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I shall speak briefly because I look at the matter not in particular detail but, like the noble and learned Lord, Lord Boyd, from a philosophical view. Scottish criminal law and procedure has developed in an entirely different way from that in the other jurisdictions in the United Kingdom, but it has now had placed above it a Supreme Court with a particular mandate. It seems to me that that is the court which at the end of the day can determine whether what is being brought before it, whether with leave or without it, is a matter with which it should be concerned, looking to its universal jurisdiction in order to provide consistency in a very special area of law.
That being so, notwithstanding my having no reason to doubt that in general the court below will be capable of determining whether a point of public law importance arises, there are special cases where that might not be perceived by the court below and no harm is done by leaving out the certification procedure which is available in a different form in the way of leave, and by adopting the path in these matters suggested by the noble and learned Lord the Advocate-General.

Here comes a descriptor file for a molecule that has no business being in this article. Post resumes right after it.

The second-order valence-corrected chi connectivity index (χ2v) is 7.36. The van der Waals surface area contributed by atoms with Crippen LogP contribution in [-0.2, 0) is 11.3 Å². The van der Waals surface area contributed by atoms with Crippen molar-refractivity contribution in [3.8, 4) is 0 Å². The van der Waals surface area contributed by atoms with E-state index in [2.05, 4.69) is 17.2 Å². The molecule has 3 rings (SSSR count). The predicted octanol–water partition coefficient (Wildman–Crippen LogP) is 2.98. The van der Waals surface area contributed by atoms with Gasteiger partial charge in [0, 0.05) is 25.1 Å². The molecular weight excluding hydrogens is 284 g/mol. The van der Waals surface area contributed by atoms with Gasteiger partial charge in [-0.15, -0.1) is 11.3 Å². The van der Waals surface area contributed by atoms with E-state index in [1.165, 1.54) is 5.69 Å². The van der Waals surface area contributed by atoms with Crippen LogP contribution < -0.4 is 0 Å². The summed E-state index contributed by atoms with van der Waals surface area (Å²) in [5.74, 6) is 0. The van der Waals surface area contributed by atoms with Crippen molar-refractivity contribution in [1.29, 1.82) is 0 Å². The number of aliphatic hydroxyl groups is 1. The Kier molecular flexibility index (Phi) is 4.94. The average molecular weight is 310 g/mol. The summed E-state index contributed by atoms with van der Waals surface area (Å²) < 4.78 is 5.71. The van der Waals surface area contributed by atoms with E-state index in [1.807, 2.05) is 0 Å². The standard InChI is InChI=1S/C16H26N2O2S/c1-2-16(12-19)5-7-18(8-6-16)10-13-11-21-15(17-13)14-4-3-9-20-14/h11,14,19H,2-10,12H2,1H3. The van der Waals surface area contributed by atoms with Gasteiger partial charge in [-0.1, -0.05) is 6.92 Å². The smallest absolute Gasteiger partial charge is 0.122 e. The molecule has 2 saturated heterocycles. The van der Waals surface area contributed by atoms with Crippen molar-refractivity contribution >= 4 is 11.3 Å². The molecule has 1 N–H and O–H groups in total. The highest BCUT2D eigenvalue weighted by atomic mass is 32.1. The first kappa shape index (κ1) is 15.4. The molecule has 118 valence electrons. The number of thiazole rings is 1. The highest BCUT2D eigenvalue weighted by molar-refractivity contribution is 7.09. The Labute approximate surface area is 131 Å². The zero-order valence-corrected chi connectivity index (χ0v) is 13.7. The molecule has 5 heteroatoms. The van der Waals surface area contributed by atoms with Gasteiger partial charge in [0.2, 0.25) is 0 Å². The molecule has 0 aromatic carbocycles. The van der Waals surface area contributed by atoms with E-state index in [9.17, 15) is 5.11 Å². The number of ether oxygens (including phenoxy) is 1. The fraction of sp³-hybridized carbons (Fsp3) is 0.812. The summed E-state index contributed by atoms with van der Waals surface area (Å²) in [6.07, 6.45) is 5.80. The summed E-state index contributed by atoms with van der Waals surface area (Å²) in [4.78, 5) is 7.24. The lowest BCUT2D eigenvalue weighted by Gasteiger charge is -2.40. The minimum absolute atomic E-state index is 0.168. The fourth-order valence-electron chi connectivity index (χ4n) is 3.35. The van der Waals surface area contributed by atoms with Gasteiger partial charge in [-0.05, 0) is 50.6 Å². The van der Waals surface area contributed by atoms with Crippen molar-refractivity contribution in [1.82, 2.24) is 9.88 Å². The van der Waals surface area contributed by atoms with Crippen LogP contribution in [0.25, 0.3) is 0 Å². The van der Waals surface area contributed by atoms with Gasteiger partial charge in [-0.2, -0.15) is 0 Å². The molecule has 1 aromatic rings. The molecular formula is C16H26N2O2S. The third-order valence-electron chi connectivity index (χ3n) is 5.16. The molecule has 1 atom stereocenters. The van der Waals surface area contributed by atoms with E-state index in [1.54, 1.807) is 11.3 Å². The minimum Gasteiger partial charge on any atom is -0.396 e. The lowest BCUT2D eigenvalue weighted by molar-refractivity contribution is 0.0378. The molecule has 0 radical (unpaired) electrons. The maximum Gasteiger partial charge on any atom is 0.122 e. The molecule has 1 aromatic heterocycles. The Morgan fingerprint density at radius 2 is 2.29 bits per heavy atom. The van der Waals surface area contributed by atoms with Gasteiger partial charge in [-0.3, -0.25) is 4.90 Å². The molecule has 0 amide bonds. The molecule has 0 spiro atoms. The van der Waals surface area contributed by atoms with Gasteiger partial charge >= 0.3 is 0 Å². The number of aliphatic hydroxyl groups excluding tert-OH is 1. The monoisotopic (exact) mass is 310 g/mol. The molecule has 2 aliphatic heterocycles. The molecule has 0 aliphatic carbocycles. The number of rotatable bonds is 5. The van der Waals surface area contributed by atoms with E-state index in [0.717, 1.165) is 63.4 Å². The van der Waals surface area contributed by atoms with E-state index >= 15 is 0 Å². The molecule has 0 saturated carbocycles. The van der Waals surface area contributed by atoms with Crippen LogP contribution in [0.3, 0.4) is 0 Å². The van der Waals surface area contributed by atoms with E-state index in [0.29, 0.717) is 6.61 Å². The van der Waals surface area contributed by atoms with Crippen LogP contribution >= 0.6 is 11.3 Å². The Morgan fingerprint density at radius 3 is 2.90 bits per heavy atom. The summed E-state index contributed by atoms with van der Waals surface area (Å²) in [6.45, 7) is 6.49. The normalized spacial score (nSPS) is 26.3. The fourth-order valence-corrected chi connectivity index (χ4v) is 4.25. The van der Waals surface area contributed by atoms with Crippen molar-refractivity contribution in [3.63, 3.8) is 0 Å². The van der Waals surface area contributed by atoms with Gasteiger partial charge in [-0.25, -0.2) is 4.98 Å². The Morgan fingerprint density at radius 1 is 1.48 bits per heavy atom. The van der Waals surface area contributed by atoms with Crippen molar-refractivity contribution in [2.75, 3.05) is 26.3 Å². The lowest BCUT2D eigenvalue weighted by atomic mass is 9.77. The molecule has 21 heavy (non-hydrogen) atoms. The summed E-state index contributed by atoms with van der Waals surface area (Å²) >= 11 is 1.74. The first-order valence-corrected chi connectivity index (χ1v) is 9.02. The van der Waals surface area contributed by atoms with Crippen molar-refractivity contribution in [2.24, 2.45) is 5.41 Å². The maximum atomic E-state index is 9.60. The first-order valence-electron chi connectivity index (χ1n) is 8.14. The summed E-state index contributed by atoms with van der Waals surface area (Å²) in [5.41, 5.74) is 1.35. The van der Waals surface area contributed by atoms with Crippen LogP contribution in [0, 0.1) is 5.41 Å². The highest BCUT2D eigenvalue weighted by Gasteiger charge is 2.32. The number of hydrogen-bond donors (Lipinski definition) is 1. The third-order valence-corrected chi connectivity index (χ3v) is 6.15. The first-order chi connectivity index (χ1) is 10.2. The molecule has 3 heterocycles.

I do not intend to deal with any of the other matters, because this seems to me the real nub point in the relationship between the High Court of Justiciary and the Supreme Court which arises out of the other amendments which have been proposed.